Palazzo Medici is perhaps the best known of all Renaissance homes; its scale, materials, and design was so grand as to justify the widespread adoption of the term palatium (Latin for palace) or palazzo to describe a new residential typology that replaced the more humble casa, or house. This opulence was justified through the classically-inspired theory of magnificence – magnificenza – which claimed that private show should be understood as a civic virtue, contributing to the collective beauty of the city of Florence as a work of art. Indeed, Cosimo proudly recalls how Pope Pius II, a recent visitor, had considered it a building “fit for a king”, paying him the ultimate compliment of imitating its design for his own residence, built in the South Tuscan town of Pienza.

The Palazzo Medici was a highly influential building, setting out a blueprint for the classically inspired all’antica (in the manner of the ancient Romans) residence. It is laid out on a symmetrical plan with an axis from the main entrance towards the street, through an airy colonnaded internal courtyard to a small walled garden to the rear. The ground floor had public and official functions, providing spaces for visitors to assemble and await a meeting with Cosimo himself – a now-closed loggia on the corner closest to the Baptistery, stone benches around two sides of the façade, and large ground floor rooms furnished with benches. Instead, the residential quarters on the first floor (piano nobile) were reserved only for family and the most honoured guests. Inside, Cosimo’s house was lavishly appointed with sculptures by Donatello and a remarkable chapel decorated by Benozzo Gozzoli, depicting the Journey of the Magi – a subject dear to Cosimo – in which he is shown in the company of his son, Piero, and grandson, Lorenzo. Three generations of the Medici line are thus depicted through a filter of biblical royalty.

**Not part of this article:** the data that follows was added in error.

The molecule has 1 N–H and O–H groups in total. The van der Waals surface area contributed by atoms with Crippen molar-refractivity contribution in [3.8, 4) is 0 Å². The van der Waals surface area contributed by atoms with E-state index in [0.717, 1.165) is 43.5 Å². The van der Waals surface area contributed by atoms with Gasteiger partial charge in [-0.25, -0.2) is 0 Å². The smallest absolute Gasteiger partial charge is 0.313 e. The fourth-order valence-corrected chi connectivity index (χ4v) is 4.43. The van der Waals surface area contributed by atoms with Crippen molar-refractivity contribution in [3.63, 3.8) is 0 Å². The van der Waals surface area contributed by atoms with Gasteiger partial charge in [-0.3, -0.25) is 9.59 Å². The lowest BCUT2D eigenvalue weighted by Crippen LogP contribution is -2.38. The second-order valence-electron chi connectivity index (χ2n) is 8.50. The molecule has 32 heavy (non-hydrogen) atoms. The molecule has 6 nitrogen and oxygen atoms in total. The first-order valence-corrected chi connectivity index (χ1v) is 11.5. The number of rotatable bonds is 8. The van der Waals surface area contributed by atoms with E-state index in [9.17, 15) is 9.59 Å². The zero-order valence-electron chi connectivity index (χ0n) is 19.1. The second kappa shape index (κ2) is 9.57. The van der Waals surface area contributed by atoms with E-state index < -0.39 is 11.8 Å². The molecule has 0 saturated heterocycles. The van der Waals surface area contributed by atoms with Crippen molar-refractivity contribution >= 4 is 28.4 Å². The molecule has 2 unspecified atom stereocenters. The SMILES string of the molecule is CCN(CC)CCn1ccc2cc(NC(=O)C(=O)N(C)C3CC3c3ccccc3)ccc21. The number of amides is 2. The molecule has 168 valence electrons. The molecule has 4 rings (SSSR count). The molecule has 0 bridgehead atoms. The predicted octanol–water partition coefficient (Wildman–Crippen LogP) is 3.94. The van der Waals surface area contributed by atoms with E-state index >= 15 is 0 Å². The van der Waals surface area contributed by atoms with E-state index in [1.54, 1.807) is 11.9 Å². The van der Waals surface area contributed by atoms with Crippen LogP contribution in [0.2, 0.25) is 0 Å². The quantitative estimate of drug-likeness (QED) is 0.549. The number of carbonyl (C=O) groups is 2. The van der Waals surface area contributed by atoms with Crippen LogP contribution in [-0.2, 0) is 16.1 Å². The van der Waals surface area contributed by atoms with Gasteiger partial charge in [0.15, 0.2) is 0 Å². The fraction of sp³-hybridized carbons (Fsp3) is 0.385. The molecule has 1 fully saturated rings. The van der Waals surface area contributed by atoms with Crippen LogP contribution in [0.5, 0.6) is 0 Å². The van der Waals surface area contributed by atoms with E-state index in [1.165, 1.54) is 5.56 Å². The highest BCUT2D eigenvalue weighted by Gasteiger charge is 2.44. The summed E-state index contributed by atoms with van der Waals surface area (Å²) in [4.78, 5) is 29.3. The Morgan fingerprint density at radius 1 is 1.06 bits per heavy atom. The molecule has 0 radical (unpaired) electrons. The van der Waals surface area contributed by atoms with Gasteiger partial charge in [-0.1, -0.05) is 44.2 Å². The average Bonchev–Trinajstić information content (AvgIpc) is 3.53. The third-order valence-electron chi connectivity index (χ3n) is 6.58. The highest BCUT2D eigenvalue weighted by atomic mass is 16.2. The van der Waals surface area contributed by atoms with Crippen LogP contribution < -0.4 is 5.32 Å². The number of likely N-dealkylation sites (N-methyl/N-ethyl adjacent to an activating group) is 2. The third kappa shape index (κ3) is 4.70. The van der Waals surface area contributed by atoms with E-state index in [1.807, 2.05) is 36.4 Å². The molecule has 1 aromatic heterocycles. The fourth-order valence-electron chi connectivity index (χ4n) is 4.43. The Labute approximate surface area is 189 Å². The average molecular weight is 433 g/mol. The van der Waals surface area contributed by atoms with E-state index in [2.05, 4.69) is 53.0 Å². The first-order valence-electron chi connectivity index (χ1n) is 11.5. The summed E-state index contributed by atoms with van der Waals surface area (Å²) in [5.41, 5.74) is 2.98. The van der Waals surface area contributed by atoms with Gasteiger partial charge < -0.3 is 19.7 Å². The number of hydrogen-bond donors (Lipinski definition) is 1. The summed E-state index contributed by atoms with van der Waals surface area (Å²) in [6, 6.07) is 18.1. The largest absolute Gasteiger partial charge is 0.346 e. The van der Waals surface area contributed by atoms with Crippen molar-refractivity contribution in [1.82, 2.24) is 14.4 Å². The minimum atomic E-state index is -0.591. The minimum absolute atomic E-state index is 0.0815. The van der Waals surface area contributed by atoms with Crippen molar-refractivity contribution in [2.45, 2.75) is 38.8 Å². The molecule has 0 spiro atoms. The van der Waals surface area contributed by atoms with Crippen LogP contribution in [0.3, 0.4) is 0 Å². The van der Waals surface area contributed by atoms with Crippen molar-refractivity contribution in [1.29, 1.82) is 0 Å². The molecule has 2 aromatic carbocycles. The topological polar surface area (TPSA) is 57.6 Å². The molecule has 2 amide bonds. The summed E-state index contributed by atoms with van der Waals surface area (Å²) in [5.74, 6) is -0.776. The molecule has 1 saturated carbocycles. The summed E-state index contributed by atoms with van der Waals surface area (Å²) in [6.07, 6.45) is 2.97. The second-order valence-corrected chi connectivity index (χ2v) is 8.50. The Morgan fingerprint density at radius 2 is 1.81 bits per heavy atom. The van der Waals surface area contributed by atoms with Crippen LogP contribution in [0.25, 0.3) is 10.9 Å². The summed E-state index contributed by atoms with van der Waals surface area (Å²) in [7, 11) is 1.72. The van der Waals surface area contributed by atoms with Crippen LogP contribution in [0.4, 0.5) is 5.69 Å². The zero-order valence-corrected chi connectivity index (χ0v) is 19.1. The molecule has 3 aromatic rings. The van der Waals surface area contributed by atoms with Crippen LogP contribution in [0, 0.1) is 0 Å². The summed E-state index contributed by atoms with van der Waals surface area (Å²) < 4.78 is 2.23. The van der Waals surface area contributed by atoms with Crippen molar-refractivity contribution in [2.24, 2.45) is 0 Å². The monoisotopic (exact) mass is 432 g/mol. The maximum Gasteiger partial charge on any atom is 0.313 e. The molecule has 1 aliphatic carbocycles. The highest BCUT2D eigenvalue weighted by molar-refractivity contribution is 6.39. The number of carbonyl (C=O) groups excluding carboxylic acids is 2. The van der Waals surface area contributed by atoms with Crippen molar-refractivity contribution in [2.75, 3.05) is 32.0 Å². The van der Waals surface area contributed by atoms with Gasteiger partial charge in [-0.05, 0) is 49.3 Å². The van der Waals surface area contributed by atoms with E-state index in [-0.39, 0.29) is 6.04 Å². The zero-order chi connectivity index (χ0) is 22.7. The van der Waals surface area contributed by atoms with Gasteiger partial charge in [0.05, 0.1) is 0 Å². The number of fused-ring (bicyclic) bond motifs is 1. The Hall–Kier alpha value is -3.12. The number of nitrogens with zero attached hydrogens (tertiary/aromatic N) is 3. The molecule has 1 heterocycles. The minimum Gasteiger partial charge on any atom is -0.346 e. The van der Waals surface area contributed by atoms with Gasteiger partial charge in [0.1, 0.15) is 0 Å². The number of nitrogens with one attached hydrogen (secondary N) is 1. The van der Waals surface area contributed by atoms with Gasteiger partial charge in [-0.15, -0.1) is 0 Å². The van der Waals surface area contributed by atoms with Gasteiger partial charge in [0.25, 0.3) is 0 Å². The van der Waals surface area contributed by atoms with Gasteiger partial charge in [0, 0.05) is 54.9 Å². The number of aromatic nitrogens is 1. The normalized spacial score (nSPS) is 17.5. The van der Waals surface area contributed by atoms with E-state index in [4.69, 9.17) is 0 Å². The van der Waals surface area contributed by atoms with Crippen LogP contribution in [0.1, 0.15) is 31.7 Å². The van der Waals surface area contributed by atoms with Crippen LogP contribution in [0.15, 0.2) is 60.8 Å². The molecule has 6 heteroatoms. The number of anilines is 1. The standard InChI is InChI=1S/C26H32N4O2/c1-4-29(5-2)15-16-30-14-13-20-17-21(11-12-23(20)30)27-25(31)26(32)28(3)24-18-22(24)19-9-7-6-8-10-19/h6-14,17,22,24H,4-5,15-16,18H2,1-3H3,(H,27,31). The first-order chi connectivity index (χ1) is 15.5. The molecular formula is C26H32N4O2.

While Medicean political ambitions were overt inside the palace, especially in the chapel portraiture, the façade is a much more severe affair. The graded stonework of the massive rusticated stone base gives way to more refined cut stone blocks on the piano nobile, all of it hewn from the same local pietra forte stone used for government buildings such as the city hall and Bargello. Round-arched windows consciously evoked the forms of classical Roman architecture, but just as the stonework was symbolic of power, so Cosimo made the bold and much-imitated decision to place his family coat of arms in a prime spot on the most visible corner of the building that addresses the crossroad where you are standing.

Fabrizio Nevola

Read about the panels by Filippo Lippi from the palace now in the National Gallery, London, here.

You can visit the Palazzo Medici and the chapel.


To cite this essay, we suggest:
Fabrizio Nevola, ‘Building magnificence’ published online 2019, in ‘Hidden Florence’, The University of Exeter,

Further reading:

Georgia Clarke, Roman House – Renaissance Palaces: Inventing Antiquity in Fifteenth-Century Italy, (Cambridge: CUP, 2003), 164-79

Emanuela Ferretti, ‘The Medici Palace, Cosimo the Elder and Michelozzo: a Historiographical Survey’, in A Renaissance Architecture of Power. Princely Palaces in the Italian Quattrocento, Silvia Beltramo, Flavia Cantatore, Marco Folin eds. (Brill, Leiden – Boston, 2016), pp. 263-289

Ernst H. Gombrich, ‘The Early Medici as Patrons of Art’, in his Norm and Form (London 1966), 35-57